Who Succeeds in Jail Diversion Programs for Persons with Mental Illness? A Multi-Site Study

Policy Research Associates, Inc., Delmar, NY 12054, USA.
Behavioral Sciences & the Law (Impact Factor: 0.96). 09/2009; 27(5):661-74. DOI: 10.1002/bsl.883
Source: PubMed


This study examined how the characteristics of people with mental illness who are participants in post-booking jail diversion programs affect recidivism and time spent incarcerated. The study employed data from a multi-site, federally funded jail diversion initiative. A pre-post comparison design was used to compare experiences of arrest and days spent in jail of diverted individuals for the 12 months following enrollment with the 12 months prior to enrollment. Also compared were differences in 12-month public safety outcomes. Data were collected between February 2003 and August 2007. The findings suggest that people with mental illness who are diverted from jail to community-based services experience fewer arrests and jail days. Approximately half of the sample were never arrested during the 12 months following enrollment. The strongest differences between people who experienced reduced contact with the criminal justice system and people with unchanged or increased contact were found in measures of criminal history. The results suggest that services targeted to diverted individuals with mental illness should address public safety goals, not just those of public health.

64 Reads
  • Source
    • "They found that 18% were reincarcerated for new criminal acts during the follow-up period, and 16% were reincarcerated for technical violations. Case et al. (2009) analyzed data for 14 jail diversion programs receiving federal funding to work with offenders with mental illness. They tracked rearrests among 546 study participants and found that 52.7% were rearrested within 1 year of entering the program. "
    [Show abstract] [Hide abstract]
    ABSTRACT: Mental health courts have recently emerged as one means to reduce the number of persons with mental illness in the criminal justice system. Using a post-test only comparison group design, this study examined rearrest rates for 1year post discharge among three groups meeting admission criteria for a municipal mental health court. The rearrest rate of defendants who successfully completed the program (N = 351) was 14.5%, compared to 38% among defendants negatively terminated from the program (N = 137), and 25.8% among defendants who chose not to participate (N = 89). This positive result held even when controlling for a range of variables in a Cox regression survival analysis. Factors associated with rearrest are identified for each of the three groups. KeywordsMental health court–Recidivism–Mentally ill offenders–Diversion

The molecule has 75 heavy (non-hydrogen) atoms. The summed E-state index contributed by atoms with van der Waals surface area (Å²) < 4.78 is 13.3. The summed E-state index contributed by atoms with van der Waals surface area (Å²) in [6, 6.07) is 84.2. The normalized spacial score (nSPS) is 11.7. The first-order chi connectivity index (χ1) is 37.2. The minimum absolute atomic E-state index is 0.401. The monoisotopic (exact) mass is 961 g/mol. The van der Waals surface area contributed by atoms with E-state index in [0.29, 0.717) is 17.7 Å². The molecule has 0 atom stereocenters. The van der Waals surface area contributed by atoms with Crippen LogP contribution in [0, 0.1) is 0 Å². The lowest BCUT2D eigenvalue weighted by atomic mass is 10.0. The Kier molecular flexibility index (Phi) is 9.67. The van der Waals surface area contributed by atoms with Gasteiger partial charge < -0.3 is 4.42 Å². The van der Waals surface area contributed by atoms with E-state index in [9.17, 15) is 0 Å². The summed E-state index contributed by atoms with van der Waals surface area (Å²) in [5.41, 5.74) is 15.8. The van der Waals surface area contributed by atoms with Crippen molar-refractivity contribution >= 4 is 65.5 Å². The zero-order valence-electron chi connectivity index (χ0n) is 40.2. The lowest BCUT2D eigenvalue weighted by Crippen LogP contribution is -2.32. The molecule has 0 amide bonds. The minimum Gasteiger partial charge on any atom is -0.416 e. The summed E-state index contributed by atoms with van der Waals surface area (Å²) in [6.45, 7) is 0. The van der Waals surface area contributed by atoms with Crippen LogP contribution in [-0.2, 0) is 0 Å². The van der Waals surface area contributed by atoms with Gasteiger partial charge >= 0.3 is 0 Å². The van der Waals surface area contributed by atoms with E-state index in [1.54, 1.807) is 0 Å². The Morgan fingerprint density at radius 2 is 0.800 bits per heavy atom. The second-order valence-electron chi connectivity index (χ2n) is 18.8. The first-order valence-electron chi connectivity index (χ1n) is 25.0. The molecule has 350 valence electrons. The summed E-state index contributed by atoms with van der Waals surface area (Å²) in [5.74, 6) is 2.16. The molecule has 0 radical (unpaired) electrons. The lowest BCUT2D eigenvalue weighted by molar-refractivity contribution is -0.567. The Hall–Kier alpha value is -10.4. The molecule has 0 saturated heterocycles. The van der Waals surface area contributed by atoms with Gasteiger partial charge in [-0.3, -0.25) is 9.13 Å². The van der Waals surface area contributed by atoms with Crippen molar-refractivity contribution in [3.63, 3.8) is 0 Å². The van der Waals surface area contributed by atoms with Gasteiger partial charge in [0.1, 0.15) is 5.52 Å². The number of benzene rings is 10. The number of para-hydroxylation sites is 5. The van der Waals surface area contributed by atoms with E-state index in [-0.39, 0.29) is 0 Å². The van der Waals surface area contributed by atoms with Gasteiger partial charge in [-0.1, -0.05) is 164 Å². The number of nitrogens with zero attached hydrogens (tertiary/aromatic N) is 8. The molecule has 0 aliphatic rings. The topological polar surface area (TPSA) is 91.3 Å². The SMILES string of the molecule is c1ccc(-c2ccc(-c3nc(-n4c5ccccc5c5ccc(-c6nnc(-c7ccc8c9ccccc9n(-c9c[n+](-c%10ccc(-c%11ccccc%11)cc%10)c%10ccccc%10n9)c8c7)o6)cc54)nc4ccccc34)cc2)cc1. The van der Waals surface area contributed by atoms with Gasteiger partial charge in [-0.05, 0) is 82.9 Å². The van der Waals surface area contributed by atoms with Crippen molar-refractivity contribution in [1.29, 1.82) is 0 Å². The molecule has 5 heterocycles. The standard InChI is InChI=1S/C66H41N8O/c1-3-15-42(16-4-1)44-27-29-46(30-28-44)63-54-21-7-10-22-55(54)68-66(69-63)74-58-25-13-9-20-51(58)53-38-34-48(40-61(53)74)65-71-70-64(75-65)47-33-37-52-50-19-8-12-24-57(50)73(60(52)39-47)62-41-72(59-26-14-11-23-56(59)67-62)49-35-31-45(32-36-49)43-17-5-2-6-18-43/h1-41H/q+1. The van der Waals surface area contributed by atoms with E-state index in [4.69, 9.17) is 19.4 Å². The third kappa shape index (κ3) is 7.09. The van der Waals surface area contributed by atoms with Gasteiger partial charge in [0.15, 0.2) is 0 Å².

Full-text · Article · Mar 2010 · American Journal of Criminal Justice
  • [Show abstract] [Hide abstract]
    ABSTRACT: Summary form only given. In a toroidal experimental device bounded whistlers are launched to produce the RF plasma. These waves are toroidal counterparts of helicon waves in thin cylindrical tubes, where poloidal mode coupling plays a significant role. In the steady state average electron density of ≈1012 per cc and average electron temperature of ≈20 eV are obtained at 10-3 mbar of the argon filling pressure and less than 600 G of ambient toroidal magnetic field. In these experiments input power level in the EMHD regime (ωth≪ω≪ωcc) is kept below 1.5 kW. In this paper we shall present their radio frequency breakdown and discharge sustaining capabilities. After breakdown stage, discharge is sustained by toroidal bounded whistlers as confirmed by wave vector measurements. In these pulsed experiments time evolution behaviour of the discharge is studied in four distinct phases of RF breakdown, steady state attainment, decay and afterglow. Experimental results based on toroidal mode structure, background effects, time evolution of distribution function and other plasma parameters of interest will be presented and their implication in understanding the breakdown
    No preview · Article · Jan 2000 · IEEE International Conference on Plasma Science
  • [Show abstract] [Hide abstract]
    ABSTRACT: The existence of people with mental disorders in prisons is a reality found worldwide. The purpose of this article is not only to review the publications on this subject in 2009 but also to stimulate discussions that could contribute to its further scientific study. Most studies published in 2009 related to drug use among inmates and its consequences made it clear that this kind of disorder has a closer relationship with the crime than with mental illness. The existence of the mentally ill in prisons is a complex issue and the studies attempt to analyze aspects such as the type of disorder, sex of criminals, the opposition between incarceration and treatment, policy, harm reduction and stigma. A further study on the variables raised in this work is required, as well as examining others, to the extent that they are relevant to the various socio-economic and cultural realities.
    No preview · Article · Sep 2010 · Current opinion in psychiatry
Show more